I arrived in Bucharest in July with the purpose of researching the large-scale migration from Romania to Western Europe from a small-scale perspective. I was particularly interested in the more personal and emotional impacts that this migration has on those who have stayed behind in Romania. People for whom short visits and long-distance communication is a usual part of daily family life. And so, I began approaching the loved ones of those who migrated for work to core European countries in order to interview them about their experiences.
Last week I completed the Summer School of the Digital Methods Initiative at the University of Amsterdam as part of the digital methods training of the Digital Crossings project I’m working on. It was an immersive experience in the world of “big data” researchers, tools, methods, and ontologies. We learned through a mix of keynote lectures, tutorial workshops, and working in groups on our own research projects. I had the opportunity of pitching three small sub-projects that I proceeded to work on for the first week together with my team from the Digital Crossings research project and an international group of participants of the summer school.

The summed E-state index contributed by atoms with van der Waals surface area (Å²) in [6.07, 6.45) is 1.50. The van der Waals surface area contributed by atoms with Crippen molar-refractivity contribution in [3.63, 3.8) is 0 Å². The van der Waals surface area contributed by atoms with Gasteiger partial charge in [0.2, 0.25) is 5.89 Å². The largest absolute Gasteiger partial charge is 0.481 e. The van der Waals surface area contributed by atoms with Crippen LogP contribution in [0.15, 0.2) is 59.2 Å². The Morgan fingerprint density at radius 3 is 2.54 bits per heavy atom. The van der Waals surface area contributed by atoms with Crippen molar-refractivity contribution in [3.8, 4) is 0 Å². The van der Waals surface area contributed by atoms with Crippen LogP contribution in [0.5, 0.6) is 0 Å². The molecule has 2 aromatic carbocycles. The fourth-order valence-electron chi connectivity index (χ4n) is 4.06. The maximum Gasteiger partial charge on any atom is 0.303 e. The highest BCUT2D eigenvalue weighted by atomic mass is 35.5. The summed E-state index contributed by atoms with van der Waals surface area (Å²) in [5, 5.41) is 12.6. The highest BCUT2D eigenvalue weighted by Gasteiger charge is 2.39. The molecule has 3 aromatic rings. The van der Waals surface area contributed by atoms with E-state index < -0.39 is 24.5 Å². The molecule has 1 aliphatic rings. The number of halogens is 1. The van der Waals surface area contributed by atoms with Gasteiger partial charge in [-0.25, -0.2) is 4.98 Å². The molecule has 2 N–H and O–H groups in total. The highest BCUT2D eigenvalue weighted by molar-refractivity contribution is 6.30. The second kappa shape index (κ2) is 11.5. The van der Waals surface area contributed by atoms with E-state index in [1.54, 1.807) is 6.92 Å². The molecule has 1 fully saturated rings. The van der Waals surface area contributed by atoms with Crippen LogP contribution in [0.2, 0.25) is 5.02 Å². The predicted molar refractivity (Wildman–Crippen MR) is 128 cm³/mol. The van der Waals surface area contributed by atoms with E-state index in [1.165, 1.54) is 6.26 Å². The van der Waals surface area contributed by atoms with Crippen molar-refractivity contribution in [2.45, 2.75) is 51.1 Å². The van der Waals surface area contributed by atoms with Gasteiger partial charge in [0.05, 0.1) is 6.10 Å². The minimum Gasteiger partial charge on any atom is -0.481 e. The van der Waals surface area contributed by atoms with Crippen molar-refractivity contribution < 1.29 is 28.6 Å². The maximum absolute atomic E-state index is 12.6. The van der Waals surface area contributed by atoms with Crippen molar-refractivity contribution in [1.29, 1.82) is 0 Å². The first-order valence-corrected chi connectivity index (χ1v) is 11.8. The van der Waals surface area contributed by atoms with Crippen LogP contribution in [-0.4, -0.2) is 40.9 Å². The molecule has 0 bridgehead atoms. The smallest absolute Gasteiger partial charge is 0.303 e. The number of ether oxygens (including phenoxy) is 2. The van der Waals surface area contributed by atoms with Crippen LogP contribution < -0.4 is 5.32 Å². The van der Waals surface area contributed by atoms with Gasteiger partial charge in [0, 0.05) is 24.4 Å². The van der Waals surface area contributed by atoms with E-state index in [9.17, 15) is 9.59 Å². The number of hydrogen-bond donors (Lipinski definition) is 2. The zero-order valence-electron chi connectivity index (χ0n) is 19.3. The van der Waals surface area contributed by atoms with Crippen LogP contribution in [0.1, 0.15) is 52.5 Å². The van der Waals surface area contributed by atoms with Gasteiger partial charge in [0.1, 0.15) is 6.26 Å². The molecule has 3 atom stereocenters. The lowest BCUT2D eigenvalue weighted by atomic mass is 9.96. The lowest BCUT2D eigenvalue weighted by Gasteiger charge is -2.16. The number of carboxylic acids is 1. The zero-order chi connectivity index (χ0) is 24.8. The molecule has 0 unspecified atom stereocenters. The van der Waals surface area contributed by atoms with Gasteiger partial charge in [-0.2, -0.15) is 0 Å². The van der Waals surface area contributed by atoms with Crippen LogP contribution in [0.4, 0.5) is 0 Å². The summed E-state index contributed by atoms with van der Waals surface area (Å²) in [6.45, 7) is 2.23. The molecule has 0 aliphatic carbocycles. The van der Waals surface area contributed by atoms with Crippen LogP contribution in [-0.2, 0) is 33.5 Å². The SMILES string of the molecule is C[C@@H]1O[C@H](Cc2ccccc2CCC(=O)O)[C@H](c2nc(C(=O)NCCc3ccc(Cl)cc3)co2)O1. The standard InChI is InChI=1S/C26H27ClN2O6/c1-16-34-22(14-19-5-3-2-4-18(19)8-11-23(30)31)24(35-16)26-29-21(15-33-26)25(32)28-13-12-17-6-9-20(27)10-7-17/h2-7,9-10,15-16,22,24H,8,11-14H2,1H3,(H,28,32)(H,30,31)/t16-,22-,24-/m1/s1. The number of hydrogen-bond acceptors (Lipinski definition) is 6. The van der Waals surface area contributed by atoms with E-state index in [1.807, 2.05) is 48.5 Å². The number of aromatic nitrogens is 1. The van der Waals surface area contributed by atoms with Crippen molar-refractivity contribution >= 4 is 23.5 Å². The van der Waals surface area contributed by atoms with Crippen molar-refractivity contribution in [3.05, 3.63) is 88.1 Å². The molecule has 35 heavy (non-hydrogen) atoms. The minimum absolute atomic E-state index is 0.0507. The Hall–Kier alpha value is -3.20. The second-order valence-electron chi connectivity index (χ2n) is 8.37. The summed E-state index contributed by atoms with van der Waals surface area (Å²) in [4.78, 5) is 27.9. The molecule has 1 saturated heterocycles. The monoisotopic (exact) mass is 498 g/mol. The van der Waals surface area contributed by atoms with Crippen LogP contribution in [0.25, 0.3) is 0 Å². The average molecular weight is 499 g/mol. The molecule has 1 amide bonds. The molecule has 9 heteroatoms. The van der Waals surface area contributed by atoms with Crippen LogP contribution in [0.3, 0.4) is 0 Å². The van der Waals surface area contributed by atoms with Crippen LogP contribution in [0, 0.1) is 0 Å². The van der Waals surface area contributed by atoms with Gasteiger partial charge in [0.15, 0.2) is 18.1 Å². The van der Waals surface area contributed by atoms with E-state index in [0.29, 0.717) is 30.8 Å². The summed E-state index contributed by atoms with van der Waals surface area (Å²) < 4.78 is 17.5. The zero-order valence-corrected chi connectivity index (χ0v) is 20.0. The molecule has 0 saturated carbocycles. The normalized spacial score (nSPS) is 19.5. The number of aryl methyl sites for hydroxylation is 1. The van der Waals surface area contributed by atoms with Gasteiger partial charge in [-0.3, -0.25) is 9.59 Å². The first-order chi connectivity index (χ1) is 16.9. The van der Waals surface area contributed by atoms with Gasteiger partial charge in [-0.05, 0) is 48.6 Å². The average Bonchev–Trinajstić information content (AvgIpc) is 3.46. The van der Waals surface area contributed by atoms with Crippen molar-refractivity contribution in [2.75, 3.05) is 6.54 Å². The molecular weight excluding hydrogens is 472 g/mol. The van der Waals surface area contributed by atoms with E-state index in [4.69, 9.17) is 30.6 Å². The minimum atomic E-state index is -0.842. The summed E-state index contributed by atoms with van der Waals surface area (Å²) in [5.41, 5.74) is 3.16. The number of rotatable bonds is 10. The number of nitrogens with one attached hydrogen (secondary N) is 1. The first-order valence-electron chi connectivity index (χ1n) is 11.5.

On March 8th, originally known as International Working Women’s Day (and still known as International Women’s Day) I started my new job as Postodc researcher at Utrecht University. Pretty fitting! For the coming 4 years I’ll be working on the ERC funded project, ‘Digital Crossings in Europe: Gender, Diaspora and Belonging,’ (aka the Connecting Europe project).